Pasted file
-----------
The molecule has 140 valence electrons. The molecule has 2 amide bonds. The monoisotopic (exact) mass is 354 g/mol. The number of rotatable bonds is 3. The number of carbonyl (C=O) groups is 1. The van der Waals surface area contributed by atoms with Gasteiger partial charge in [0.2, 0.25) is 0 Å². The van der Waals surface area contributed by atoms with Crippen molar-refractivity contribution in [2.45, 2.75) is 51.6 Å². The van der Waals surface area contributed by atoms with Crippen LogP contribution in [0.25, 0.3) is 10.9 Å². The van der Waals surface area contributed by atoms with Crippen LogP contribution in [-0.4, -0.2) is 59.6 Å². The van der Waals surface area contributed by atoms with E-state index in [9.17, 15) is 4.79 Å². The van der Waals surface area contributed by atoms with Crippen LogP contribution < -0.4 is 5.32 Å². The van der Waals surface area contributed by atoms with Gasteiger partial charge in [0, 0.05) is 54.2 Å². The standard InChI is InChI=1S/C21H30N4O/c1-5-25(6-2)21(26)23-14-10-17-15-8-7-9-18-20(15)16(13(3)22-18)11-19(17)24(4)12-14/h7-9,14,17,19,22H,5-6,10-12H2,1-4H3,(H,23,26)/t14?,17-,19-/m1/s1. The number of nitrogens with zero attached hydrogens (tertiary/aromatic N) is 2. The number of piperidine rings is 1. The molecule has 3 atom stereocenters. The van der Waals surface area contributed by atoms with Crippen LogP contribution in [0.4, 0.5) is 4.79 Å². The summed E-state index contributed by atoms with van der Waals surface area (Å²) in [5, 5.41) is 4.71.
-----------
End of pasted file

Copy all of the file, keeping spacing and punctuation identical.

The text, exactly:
The molecule has 140 valence electrons. The molecule has 2 amide bonds. The monoisotopic (exact) mass is 354 g/mol. The number of rotatable bonds is 3. The number of carbonyl (C=O) groups is 1. The van der Waals surface area contributed by atoms with Gasteiger partial charge in [0.2, 0.25) is 0 Å². The van der Waals surface area contributed by atoms with Crippen molar-refractivity contribution in [2.45, 2.75) is 51.6 Å². The van der Waals surface area contributed by atoms with Crippen LogP contribution in [0.25, 0.3) is 10.9 Å². The van der Waals surface area contributed by atoms with Crippen LogP contribution in [-0.4, -0.2) is 59.6 Å². The van der Waals surface area contributed by atoms with E-state index in [9.17, 15) is 4.79 Å². The van der Waals surface area contributed by atoms with Crippen LogP contribution < -0.4 is 5.32 Å². The van der Waals surface area contributed by atoms with Gasteiger partial charge in [0, 0.05) is 54.2 Å². The standard InChI is InChI=1S/C21H30N4O/c1-5-25(6-2)21(26)23-14-10-17-15-8-7-9-18-20(15)16(13(3)22-18)11-19(17)24(4)12-14/h7-9,14,17,19,22H,5-6,10-12H2,1-4H3,(H,23,26)/t14?,17-,19-/m1/s1. The number of nitrogens with zero attached hydrogens (tertiary/aromatic N) is 2. The number of piperidine rings is 1. The molecule has 3 atom stereocenters. The van der Waals surface area contributed by atoms with Crippen LogP contribution in [0.4, 0.5) is 4.79 Å². The summed E-state index contributed by atoms with van der Waals surface area (Å²) in [5, 5.41) is 4.71.